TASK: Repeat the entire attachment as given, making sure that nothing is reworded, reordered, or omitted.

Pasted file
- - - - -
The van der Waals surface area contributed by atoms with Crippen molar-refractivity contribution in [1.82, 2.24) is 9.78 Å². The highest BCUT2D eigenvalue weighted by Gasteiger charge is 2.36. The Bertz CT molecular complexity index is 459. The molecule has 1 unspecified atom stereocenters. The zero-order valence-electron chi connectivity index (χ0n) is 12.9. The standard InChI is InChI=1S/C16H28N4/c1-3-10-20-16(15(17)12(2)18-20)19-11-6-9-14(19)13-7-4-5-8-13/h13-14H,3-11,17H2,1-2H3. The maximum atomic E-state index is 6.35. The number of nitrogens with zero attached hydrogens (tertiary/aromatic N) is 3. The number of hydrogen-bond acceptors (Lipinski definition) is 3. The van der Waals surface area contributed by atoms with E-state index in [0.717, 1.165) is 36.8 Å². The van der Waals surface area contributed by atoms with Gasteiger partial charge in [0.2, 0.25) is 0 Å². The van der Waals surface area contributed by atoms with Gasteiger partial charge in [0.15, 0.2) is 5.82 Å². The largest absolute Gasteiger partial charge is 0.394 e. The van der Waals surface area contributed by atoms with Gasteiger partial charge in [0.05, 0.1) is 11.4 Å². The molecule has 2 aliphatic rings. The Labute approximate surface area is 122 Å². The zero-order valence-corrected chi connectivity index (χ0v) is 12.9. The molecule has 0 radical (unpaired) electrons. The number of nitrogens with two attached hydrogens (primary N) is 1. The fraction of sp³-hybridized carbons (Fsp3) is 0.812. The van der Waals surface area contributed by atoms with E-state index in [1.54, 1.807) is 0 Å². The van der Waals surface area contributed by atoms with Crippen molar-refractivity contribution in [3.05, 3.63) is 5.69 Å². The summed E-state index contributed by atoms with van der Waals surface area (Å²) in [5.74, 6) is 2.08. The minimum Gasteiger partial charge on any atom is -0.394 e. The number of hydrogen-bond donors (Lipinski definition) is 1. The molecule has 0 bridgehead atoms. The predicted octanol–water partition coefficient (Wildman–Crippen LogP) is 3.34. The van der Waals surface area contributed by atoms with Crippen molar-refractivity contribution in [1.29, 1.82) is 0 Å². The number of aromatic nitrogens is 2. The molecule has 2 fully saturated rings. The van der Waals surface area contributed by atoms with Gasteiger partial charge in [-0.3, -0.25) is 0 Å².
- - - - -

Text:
The van der Waals surface area contributed by atoms with Crippen molar-refractivity contribution in [1.82, 2.24) is 9.78 Å². The highest BCUT2D eigenvalue weighted by Gasteiger charge is 2.36. The Bertz CT molecular complexity index is 459. The molecule has 1 unspecified atom stereocenters. The zero-order valence-electron chi connectivity index (χ0n) is 12.9. The standard InChI is InChI=1S/C16H28N4/c1-3-10-20-16(15(17)12(2)18-20)19-11-6-9-14(19)13-7-4-5-8-13/h13-14H,3-11,17H2,1-2H3. The maximum atomic E-state index is 6.35. The number of nitrogens with zero attached hydrogens (tertiary/aromatic N) is 3. The number of hydrogen-bond acceptors (Lipinski definition) is 3. The van der Waals surface area contributed by atoms with E-state index in [0.717, 1.165) is 36.8 Å². The van der Waals surface area contributed by atoms with Gasteiger partial charge in [0.2, 0.25) is 0 Å². The van der Waals surface area contributed by atoms with Gasteiger partial charge in [0.15, 0.2) is 5.82 Å². The largest absolute Gasteiger partial charge is 0.394 e. The van der Waals surface area contributed by atoms with Gasteiger partial charge in [0.05, 0.1) is 11.4 Å². The molecule has 2 aliphatic rings. The Labute approximate surface area is 122 Å². The zero-order valence-corrected chi connectivity index (χ0v) is 12.9. The molecule has 0 radical (unpaired) electrons. The number of nitrogens with two attached hydrogens (primary N) is 1. The fraction of sp³-hybridized carbons (Fsp3) is 0.812. The van der Waals surface area contributed by atoms with E-state index in [1.54, 1.807) is 0 Å². The van der Waals surface area contributed by atoms with Crippen molar-refractivity contribution in [3.05, 3.63) is 5.69 Å². The summed E-state index contributed by atoms with van der Waals surface area (Å²) in [5.74, 6) is 2.08. The minimum Gasteiger partial charge on any atom is -0.394 e. The number of hydrogen-bond donors (Lipinski definition) is 1. The molecule has 0 bridgehead atoms. The predicted octanol–water partition coefficient (Wildman–Crippen LogP) is 3.34. The van der Waals surface area contributed by atoms with Crippen molar-refractivity contribution in [1.29, 1.82) is 0 Å². The number of aromatic nitrogens is 2. The molecule has 2 fully saturated rings. The van der Waals surface area contributed by atoms with Gasteiger partial charge in [-0.3, -0.25) is 0 Å².